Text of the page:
The US Supreme Court will decide how far educators can go to keep America's classrooms drug-free. The case is based on a lower court's decision in a rural Oklahoma case. That court ruled the school district was violating the Constitution's ban on unreasonable searches by randomly testing students involved in extracurricular activities, such as chorus.
So what does the ACLU locally have to say about the case? And where do Tulsa area schools stand on the issue? News on 6 reporter Steve Berg talked with them and says surprisingly, the two sides actually agree on some of this. The fact is there's not much drug testing of students in the Tulsa area. And where there is, they more or less agree it's necessary.
Testing here has focused on athletes. Mainly due to concerns about performance-enhancing drugs like steroids. But also because school officials say the kids could get hurt if they were impaired by some kind of narcotic. ACLU Lawyer William Hinkle says that makes sense, "But in the case of this Tecumseh school they tested everybody who wanted to be involved in any extracurricular activity, which they testified was the vast majority of students in the school."
Everyone from the football team, to the music department. And that's where he says the ACLU has a problem. He says officials have to demonstrate a problem, or at least the potential for a problem, before they can infringe on a person's privacy. â€œIn America the problem comes before the government action intruding on our lives, the government's not allowed to go out looking to see if they can create a problem.â€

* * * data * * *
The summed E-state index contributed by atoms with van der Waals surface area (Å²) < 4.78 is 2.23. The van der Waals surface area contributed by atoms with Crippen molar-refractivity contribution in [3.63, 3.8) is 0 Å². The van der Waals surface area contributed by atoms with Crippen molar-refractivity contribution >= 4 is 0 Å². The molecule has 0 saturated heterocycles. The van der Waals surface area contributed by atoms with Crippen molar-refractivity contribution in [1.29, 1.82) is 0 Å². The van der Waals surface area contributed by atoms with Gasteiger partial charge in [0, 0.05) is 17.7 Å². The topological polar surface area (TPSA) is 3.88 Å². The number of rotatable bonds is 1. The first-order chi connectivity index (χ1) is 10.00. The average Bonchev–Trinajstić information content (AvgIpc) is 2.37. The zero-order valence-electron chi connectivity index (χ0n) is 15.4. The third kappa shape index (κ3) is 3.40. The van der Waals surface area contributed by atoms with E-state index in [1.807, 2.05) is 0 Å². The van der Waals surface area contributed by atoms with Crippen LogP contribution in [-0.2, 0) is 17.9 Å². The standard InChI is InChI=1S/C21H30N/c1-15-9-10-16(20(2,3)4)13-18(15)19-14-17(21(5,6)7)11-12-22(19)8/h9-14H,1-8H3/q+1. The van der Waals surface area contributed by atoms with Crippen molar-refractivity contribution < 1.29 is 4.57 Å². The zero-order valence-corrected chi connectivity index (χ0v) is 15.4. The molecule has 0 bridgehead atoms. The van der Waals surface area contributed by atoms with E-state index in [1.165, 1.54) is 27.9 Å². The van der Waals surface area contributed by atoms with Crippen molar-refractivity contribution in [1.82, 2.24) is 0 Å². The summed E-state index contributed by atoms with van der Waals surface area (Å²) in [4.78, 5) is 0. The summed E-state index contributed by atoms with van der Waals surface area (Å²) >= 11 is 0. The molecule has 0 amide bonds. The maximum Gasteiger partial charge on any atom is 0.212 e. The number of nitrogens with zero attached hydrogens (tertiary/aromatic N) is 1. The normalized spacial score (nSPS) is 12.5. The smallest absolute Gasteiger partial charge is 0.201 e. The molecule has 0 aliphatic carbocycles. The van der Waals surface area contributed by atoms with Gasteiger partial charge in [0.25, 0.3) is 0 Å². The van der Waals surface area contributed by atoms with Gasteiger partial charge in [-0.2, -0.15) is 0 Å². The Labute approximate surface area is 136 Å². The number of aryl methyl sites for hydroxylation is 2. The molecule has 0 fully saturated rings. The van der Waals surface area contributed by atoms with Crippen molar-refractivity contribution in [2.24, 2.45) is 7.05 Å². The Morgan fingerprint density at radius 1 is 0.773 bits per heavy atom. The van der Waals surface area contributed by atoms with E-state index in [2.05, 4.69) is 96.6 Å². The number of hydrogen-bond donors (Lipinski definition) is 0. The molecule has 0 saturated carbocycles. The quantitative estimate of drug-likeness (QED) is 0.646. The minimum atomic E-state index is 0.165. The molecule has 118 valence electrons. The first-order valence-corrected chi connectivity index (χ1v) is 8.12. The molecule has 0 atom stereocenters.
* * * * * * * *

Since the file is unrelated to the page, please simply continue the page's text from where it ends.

Tulsa Public Schools don't do any kind of testing. They understand the legal arguments. But they have an even more practical reason. They say it would cost a ton of money. Jack Arnold with Tulsa Public Schools, "This is such a massive undertaking and I'm not sure that the outcome would be that productive for the cost and effort to be honest with you."
In Tecumseh, which is now before the Supreme Court, they tested about 500 students over two years and only four tested positive. That is way below the national average.
The good news is that in general, drug use among teens has leveled off, but the bad news is the problem with methamphetamine in particular has skyrocketed.